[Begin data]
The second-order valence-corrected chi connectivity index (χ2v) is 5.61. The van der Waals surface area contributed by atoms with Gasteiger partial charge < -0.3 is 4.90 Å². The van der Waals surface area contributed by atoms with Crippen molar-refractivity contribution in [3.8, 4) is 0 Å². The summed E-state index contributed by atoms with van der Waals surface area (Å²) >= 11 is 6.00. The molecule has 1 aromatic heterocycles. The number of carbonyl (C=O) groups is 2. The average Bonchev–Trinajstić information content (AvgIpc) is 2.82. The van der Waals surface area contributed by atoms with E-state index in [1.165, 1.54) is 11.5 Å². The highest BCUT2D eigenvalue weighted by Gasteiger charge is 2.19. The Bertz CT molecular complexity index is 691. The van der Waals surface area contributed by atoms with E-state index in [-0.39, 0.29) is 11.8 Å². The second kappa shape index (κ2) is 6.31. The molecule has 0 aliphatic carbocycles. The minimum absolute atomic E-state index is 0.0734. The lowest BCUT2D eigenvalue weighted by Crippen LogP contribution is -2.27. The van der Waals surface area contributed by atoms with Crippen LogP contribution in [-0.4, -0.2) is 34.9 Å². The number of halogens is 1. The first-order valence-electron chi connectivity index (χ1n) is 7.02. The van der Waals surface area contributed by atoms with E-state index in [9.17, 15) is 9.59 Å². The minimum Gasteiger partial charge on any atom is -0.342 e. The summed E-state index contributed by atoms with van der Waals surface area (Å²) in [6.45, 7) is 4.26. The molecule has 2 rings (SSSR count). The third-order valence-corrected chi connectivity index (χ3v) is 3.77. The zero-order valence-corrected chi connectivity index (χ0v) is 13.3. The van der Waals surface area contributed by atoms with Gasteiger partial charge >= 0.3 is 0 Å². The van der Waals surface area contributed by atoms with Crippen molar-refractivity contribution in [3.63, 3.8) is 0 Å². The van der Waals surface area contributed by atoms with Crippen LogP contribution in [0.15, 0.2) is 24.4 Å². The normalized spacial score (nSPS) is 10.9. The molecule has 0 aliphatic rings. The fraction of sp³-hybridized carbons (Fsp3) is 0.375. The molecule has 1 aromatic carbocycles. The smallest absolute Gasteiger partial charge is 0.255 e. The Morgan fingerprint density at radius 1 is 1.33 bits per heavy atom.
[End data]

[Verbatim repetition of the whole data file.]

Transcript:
The second-order valence-corrected chi connectivity index (χ2v) is 5.61. The van der Waals surface area contributed by atoms with Gasteiger partial charge < -0.3 is 4.90 Å². The van der Waals surface area contributed by atoms with Crippen molar-refractivity contribution in [3.8, 4) is 0 Å². The summed E-state index contributed by atoms with van der Waals surface area (Å²) >= 11 is 6.00. The molecule has 1 aromatic heterocycles. The number of carbonyl (C=O) groups is 2. The average Bonchev–Trinajstić information content (AvgIpc) is 2.82. The van der Waals surface area contributed by atoms with E-state index in [1.165, 1.54) is 11.5 Å². The highest BCUT2D eigenvalue weighted by Gasteiger charge is 2.19. The Bertz CT molecular complexity index is 691. The van der Waals surface area contributed by atoms with E-state index in [-0.39, 0.29) is 11.8 Å². The second kappa shape index (κ2) is 6.31. The molecule has 0 aliphatic carbocycles. The minimum absolute atomic E-state index is 0.0734. The lowest BCUT2D eigenvalue weighted by Crippen LogP contribution is -2.27. The van der Waals surface area contributed by atoms with Crippen LogP contribution in [-0.4, -0.2) is 34.9 Å². The number of halogens is 1. The first-order valence-electron chi connectivity index (χ1n) is 7.02. The van der Waals surface area contributed by atoms with E-state index in [9.17, 15) is 9.59 Å². The minimum Gasteiger partial charge on any atom is -0.342 e. The summed E-state index contributed by atoms with van der Waals surface area (Å²) in [6.45, 7) is 4.26. The molecule has 2 rings (SSSR count). The third-order valence-corrected chi connectivity index (χ3v) is 3.77. The zero-order valence-corrected chi connectivity index (χ0v) is 13.3. The van der Waals surface area contributed by atoms with Gasteiger partial charge >= 0.3 is 0 Å². The van der Waals surface area contributed by atoms with Crippen molar-refractivity contribution in [3.63, 3.8) is 0 Å². The van der Waals surface area contributed by atoms with Crippen LogP contribution in [0.15, 0.2) is 24.4 Å². The normalized spacial score (nSPS) is 10.9. The molecule has 0 aliphatic rings. The fraction of sp³-hybridized carbons (Fsp3) is 0.375. The molecule has 1 aromatic carbocycles. The smallest absolute Gasteiger partial charge is 0.255 e. The Morgan fingerprint density at radius 1 is 1.33 bits per heavy atom.